To determine an incubator’s success, specific standard criteria can be applied. Each year, several studies rank incubators worldwide, and focus is placed in particular on those that are university-affiliated. One of the best studies regarding incubator ranking is that of UBI Global, founded in 2013 in Stockholm, Sweden, to identify where innovation hubs are located worldwide and to learn and share what makes them successful.

UBI’s report and world ranking of business incubators and accelerators 2019/2020 utilized 21 key performance indicators (KPIs), identified by the relevant research literature. These KPIs form the base of the seven subcategory scores, which in turn form the scores in the following three main categories used to calculate the individual program’s impact and performance scores (PIPS) for all benchmarked incubators and accelerators.
The Value for Ecosystem category assesses the economic impact and performance of a program and its client and alumni start-ups, also considering program success in retaining human capital and start-ups in the ecosystem. The subcategories Economy Enhancement and Talent Retention encompass six identified KPIs.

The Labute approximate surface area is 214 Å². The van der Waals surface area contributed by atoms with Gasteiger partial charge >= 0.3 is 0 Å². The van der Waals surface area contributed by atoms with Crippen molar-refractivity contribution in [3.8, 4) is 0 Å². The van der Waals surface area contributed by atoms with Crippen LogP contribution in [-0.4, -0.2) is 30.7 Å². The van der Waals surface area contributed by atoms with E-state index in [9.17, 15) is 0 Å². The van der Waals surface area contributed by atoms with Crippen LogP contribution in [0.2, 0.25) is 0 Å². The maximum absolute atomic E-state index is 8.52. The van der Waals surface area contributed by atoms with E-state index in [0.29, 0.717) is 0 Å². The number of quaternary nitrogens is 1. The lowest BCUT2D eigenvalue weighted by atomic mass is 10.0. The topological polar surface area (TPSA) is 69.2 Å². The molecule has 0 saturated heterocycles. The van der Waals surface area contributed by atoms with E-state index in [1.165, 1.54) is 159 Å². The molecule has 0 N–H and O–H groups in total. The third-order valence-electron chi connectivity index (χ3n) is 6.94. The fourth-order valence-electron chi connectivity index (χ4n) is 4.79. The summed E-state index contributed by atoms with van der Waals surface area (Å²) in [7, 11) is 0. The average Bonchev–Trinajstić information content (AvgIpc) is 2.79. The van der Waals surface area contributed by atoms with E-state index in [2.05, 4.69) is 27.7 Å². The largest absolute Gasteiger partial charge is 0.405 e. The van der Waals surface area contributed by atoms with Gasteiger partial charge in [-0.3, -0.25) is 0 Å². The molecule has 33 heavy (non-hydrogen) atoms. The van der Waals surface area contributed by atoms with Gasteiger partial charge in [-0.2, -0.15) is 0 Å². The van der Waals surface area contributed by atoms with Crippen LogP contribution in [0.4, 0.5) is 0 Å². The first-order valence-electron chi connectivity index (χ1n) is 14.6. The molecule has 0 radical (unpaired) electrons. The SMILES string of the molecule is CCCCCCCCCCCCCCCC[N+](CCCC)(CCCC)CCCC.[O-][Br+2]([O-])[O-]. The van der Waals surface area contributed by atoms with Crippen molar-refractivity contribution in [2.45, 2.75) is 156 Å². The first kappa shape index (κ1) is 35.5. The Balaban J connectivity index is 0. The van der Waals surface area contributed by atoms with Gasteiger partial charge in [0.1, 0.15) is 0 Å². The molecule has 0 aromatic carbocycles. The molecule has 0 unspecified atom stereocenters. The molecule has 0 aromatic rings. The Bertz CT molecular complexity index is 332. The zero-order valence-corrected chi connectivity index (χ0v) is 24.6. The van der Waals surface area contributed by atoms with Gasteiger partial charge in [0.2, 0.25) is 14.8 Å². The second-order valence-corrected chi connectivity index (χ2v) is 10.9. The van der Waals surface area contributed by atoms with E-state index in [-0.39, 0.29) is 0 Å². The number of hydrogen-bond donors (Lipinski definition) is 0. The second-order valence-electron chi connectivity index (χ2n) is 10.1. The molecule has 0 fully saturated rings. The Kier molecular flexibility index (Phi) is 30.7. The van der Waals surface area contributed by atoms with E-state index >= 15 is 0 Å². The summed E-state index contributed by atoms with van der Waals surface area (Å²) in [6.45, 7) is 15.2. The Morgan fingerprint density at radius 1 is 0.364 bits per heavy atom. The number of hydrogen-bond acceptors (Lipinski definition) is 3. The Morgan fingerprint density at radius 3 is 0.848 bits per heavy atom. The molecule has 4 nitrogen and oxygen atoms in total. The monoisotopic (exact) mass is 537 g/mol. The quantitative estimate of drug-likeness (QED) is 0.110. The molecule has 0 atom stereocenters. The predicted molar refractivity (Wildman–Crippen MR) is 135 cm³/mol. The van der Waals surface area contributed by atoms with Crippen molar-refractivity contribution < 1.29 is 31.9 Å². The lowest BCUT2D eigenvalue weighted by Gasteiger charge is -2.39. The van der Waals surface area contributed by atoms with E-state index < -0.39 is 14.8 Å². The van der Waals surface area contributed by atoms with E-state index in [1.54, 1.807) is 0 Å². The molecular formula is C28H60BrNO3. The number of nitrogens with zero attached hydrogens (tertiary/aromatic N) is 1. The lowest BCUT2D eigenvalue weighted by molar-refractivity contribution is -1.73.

The Value for Client Start-ups category assesses the number and efficiency of services provided by the programs. Numerous studies have shown that the quantity and quality of services provided is a crucial indicator of long-term start-up success. Of equal importance for individual start-ups – as well as for the ecosystem in general – is the program’s function as a facilitator of community- and network-building. The subcategories Competence Development, Access to Funds, and Access to Network encompass a total of eight KPIs.
Competence Development

The Value for Program category assesses program success in attracting deal flow and third-party support as well as the capacity to create viable companies. The subcategories Program Attractiveness and Post-Graduation Performance encompass a total of seven KPIs.
Program Attractiveness

In order for an incubator to evaluate itself using these KPIs, it is important to understand the different weights used for each criterion, which is explained in the table below.*

The study and the UBI KPIs can help the incubators to better design and enhance their current and future programs. For example, incubators can develop their strategies based on specific success criteria. These can address the employment of youth, revenues generated by the start-up, or the networking and number of clients reached.